THE DANDRUFF DIET – DOES IT WORK?
The dandruff diet – it’s the new way to fight an itchy scalp, according to the internet. But does it work?
There is a lot of information on the internet about the healing power of food. Some commentators recommend using nutritional techniques to cure dandruff. Can these methods actually cure dandruff? And if not, can they at least be used to prevent it?
To figure it out, let’s first look at what causes dandruff.
WHAT IS DANDRUFF?
Dandruff is caused by sensitivity to oleic acid. Living on all of our scalps is a yeast- a single-celled fungus called malassezia.
This organism lives on the natural oils that your scalp produces, leaving oleic acid as a by-product.
Oleic acid irritates the scalps of those sensitive to it. This irritation leads to the classic symptoms of dandruff:
Skin flakes are produced, as the body tries to get rid of the acid irritant by increasing the turnover rate of skin cells
Redness and itching are caused by oleic acid irritating the skin
So now you know what causes dandruff, can you control it with your dinner?
DIET AND DANDRUFF
One of the main arguments for “diet as cure for dandruff” rests on a sort of equivalence.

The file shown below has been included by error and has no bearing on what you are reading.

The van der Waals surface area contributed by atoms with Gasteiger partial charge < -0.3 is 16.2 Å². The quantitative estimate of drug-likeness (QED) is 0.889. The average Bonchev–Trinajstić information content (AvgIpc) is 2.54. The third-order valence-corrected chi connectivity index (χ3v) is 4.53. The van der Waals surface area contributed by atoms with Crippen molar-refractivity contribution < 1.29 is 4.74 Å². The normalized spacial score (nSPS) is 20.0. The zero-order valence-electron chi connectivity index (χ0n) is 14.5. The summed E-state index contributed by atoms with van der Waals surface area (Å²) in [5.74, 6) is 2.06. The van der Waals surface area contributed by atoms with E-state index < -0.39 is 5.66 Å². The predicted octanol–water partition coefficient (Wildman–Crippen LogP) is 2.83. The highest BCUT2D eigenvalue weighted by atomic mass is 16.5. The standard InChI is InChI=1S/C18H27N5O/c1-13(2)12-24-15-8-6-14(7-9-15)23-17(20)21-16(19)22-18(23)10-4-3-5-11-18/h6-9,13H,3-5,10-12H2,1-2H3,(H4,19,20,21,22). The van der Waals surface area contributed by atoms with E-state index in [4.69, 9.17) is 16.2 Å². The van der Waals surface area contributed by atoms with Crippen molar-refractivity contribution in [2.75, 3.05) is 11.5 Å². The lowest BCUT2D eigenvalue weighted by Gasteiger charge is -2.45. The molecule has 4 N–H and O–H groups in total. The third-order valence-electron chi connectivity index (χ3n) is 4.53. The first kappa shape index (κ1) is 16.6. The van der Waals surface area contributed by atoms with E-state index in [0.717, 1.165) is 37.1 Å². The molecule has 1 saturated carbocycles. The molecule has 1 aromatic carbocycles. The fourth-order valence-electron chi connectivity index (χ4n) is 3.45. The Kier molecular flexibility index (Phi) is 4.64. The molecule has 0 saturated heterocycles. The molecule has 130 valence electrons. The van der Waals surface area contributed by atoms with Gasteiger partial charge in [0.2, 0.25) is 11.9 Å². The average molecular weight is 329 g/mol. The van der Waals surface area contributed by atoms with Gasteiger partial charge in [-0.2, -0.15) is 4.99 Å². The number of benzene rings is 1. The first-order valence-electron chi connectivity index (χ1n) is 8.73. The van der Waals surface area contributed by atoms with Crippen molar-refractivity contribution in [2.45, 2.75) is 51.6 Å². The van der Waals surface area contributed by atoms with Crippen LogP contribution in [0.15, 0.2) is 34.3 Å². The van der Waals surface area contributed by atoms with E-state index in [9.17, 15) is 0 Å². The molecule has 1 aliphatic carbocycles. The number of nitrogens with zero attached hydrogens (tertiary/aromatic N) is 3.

The theory goes that since dandruff is caused by a yeast, avoiding yeast-laden foods should get rid of dandruff.
The problem is that this theory ignores the fact that there are over 1,000 different species of yeast, and the one that causes dandruff – Malassezia – is not used in cooking (Saccharomyces yeasts are most commonly used in baking & making wine and beer).
And simply by limiting what’s in the gut won’t affect the yeast that naturally lives on your scalp, producing oleic acid. It also won’t change your individual sensitivity to oleic acid.
For this reason, the best way to get rid of dandruff is a good dandruff shampoo. Used properly, this will help control the symptoms and causes of dandruff, keeping your hair and scalp healthy.
However, just because a change in your diet won’t cure dandruff, it doesn’t mean it can’t benefit your hair and scalp.
There is plenty of evidence to suggest that you can improve the general health of your hair and scalp through your diet:
Protein is the foundation of your hair, and will help keep it strong. Eggs, fish, chicken and dairy products are good for getting your daily dose.
A lack of iron has been linked to hair loss. Animal products are the easiest sources of iron: fish, chicken and red meat. Vegetarians can turn to lentils, spinach and various leafy greens.
Omega-3 fatty acids help keep skin moisturized, and our body can’t make these on its own. Oily fish, avocado and certain nuts are abundant sources
Zinc is important for protecting hair and scalp alike, so eat plenty of zinc rich foods like legumes, certain fortified cereals and wholegrains.
A good diet is useful for healthy hair and scalp – but a good shampoo is also essential. A properly formulated shampoo will nourish your scalp and hair, to keep it healthy and strong, all day long.